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In re T.A.G.

Supreme Court of North Dakota

May 6, 2019

In the Interest of T.A.G.
v.
T.A.G., Respondent and Appellant Julie Lawyer, Petitioner and Appellee

          Appeal from the District Court of Burleigh County, South Central Judicial District, the Honorable John W. Grinsteiner, Judge.

          Julie A. Lawyer, Burleigh County State's Attorney, Bismarck, ND, petitioner and appellee.

          Tyler J. Morrow, Grand Forks, ND, for respondent and appellant.

          OPINION

          CROTHERS, JUSTICE.

         [¶1] T.A.G. appeals from an order denying discharge from commitment as a sexually dangerous individual. T.A.G. argues the district court did not make sufficient findings or meet its burden of clear and convincing evidence on the elements of "likely to reoffend" and "serious difficulty controlling behavior." We retain jurisdiction under N.D.R.App.P. 35(a)(3) and remand for further proceedings consistent with this opinion.

         I

         [¶2] On September 7, 2018, the district court conducted an annual review hearing on T.A.G.'s civil commitment. At the hearing the court heard testimony from Dr. Erik Fox and T.A.G. On October 17, 2018, the court denied T.A.G.'s petition for discharge.

         II

         [¶3] This Court reviews civil commitments of sexually dangerous individuals under a modified clearly erroneous standard of review. Interest of Nelson, 2017 ND 152, ¶ 3, 896 N.W.2d 923. We affirm a district court's order unless it is "induced by an erroneous view of the law, or we are firmly convinced the order is not supported by clear and convincing evidence." Id. When reviewing the district court's order, this Court gives "great deference to the court's credibility determinations of expert witnesses and the weight to be given their testimony." In re Johnson, 2016 ND 29, ¶ 3, 876 N.W.2d 25. To be committed as a sexually dangerous individual a person must meet the three statutory elements:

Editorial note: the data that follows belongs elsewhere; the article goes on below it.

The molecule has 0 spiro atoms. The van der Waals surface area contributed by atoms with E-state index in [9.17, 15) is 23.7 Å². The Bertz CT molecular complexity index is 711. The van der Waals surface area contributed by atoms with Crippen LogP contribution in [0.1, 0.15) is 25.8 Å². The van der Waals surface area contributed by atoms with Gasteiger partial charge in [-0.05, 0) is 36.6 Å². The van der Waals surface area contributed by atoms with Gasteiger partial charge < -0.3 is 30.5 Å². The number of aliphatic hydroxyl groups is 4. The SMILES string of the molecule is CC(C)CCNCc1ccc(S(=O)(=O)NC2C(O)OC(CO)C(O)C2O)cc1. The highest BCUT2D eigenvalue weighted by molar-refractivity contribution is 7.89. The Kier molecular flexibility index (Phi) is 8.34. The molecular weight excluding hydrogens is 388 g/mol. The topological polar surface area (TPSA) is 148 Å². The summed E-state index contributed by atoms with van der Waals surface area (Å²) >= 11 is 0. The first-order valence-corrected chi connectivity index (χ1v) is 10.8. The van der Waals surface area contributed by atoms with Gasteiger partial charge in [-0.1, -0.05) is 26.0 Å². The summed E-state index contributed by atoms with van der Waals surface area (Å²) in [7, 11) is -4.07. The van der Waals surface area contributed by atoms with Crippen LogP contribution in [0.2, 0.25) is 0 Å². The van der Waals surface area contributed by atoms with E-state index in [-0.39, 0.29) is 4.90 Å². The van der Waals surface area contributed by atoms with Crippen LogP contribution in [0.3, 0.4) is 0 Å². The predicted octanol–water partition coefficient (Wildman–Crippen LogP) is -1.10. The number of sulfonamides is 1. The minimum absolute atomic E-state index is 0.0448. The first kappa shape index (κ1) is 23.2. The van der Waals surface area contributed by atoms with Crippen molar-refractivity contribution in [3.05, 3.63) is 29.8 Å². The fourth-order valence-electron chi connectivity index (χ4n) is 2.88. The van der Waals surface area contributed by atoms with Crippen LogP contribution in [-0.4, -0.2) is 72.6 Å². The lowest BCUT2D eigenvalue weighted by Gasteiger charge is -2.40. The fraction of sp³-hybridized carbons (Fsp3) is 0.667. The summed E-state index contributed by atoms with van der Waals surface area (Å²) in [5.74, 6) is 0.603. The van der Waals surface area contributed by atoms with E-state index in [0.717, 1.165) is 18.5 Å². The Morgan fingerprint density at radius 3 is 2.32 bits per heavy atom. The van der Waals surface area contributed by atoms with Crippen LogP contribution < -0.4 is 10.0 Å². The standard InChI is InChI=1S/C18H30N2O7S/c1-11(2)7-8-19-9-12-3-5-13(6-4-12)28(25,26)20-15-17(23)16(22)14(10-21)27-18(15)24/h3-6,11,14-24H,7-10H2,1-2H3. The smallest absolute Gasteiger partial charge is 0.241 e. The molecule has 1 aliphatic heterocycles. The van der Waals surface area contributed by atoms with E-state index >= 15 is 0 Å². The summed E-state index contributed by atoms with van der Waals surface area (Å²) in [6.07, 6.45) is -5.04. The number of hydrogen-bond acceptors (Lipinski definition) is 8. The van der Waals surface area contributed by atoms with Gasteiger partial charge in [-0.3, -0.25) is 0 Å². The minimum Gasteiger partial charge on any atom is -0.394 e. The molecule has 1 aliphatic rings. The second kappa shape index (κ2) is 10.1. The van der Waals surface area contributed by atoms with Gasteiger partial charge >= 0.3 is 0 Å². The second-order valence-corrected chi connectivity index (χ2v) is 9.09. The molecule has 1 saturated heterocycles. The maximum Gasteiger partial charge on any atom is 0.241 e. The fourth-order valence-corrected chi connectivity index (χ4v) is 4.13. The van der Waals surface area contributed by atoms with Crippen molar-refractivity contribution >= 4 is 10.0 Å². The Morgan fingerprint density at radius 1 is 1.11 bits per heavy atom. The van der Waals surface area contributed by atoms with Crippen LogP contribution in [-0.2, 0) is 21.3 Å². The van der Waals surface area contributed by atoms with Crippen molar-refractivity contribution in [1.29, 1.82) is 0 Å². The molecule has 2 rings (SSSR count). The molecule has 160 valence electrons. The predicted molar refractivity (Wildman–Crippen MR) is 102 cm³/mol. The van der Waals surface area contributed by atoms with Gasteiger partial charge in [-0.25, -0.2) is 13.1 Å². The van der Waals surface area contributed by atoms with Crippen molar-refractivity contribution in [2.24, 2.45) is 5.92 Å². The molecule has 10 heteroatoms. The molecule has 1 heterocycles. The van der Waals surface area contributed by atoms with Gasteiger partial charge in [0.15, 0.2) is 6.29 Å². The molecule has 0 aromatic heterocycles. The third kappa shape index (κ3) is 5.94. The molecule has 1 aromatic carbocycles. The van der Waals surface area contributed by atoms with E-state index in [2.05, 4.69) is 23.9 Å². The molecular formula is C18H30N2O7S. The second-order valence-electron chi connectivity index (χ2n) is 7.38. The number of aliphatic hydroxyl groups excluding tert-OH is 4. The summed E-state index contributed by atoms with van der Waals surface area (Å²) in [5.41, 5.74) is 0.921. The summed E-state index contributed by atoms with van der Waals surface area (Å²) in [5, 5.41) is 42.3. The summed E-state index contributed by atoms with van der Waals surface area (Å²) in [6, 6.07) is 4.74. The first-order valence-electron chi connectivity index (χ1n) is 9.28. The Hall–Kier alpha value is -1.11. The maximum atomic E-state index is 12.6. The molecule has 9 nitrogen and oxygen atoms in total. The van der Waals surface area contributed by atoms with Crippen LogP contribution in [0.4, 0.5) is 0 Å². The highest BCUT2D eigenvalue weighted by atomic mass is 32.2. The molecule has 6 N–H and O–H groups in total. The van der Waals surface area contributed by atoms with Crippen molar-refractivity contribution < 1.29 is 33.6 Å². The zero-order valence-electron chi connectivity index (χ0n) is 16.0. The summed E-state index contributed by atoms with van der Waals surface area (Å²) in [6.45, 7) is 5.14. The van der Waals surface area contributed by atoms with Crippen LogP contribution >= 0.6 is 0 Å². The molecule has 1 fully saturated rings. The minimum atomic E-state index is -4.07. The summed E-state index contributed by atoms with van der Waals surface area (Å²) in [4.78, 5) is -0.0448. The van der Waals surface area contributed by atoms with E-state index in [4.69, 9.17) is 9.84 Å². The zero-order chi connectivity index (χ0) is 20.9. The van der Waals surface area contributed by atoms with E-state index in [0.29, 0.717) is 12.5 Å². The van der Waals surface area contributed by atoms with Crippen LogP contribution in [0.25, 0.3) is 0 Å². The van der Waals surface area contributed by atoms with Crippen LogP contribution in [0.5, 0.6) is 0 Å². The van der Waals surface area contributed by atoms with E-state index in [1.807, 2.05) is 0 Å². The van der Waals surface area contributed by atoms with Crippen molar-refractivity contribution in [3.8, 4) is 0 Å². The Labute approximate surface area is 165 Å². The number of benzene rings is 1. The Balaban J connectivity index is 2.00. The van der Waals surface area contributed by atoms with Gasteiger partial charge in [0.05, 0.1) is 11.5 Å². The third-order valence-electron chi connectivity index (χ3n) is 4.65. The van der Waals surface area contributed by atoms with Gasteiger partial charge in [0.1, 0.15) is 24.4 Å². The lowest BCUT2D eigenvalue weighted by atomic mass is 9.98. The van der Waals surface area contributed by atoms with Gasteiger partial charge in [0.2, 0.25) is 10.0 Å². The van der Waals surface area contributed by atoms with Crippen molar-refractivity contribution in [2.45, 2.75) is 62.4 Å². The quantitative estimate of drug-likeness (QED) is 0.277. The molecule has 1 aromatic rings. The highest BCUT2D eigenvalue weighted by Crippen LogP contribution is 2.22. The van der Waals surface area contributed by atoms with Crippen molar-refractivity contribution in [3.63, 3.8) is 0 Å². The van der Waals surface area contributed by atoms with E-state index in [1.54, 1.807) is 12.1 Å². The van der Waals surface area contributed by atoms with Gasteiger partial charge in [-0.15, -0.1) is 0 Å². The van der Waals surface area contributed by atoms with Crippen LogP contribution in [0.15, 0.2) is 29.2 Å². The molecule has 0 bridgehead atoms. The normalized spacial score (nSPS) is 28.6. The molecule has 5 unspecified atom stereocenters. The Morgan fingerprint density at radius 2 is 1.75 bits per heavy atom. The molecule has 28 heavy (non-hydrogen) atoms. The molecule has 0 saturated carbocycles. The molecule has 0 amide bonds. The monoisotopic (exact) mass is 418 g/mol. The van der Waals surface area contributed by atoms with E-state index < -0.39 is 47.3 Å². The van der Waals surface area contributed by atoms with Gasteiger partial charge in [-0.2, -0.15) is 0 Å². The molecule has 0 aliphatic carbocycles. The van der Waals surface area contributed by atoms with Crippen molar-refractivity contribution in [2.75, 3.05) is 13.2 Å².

(1) the individual has engaged in sexually predatory conduct,
(2) the individual has a congenital or acquired condition that is manifested by a sexual disorder, a personality disorder, or other mental disorder or dysfunction, and
(3) the individual's condition makes them likely to engage in further acts of sexually predatory conduct which constitute a danger to the physical or mental health or safety of others.

N.D.C.C. § 25-03.3-01(8).

         [¶4] In addition to the three statutory elements, the State must satisfy substantive due process and prove the committed individual has serious difficulty controlling his behavior. In re Whitetail,2013 ND 143, ¶ 5, 835 N.W.2d 827. In Kansas v. Crane, the Supreme Court explained that "we did not give to the phrase 'lack of control' a particularly narrow or technical meaning. And we recognize that in cases where lack of control is at issue, 'inability to control behavior' will not be demonstrable with mathematical precision." 534 U.S. 407, 413 (2002). Although not mathematical, the "inability to control behavior . . . must be sufficient to distinguish the dangerous sexual offender whose serious mental illness, abnormality, or disorder subjects him to civil commitment from the dangerous but typical recidivist convicted in an ...


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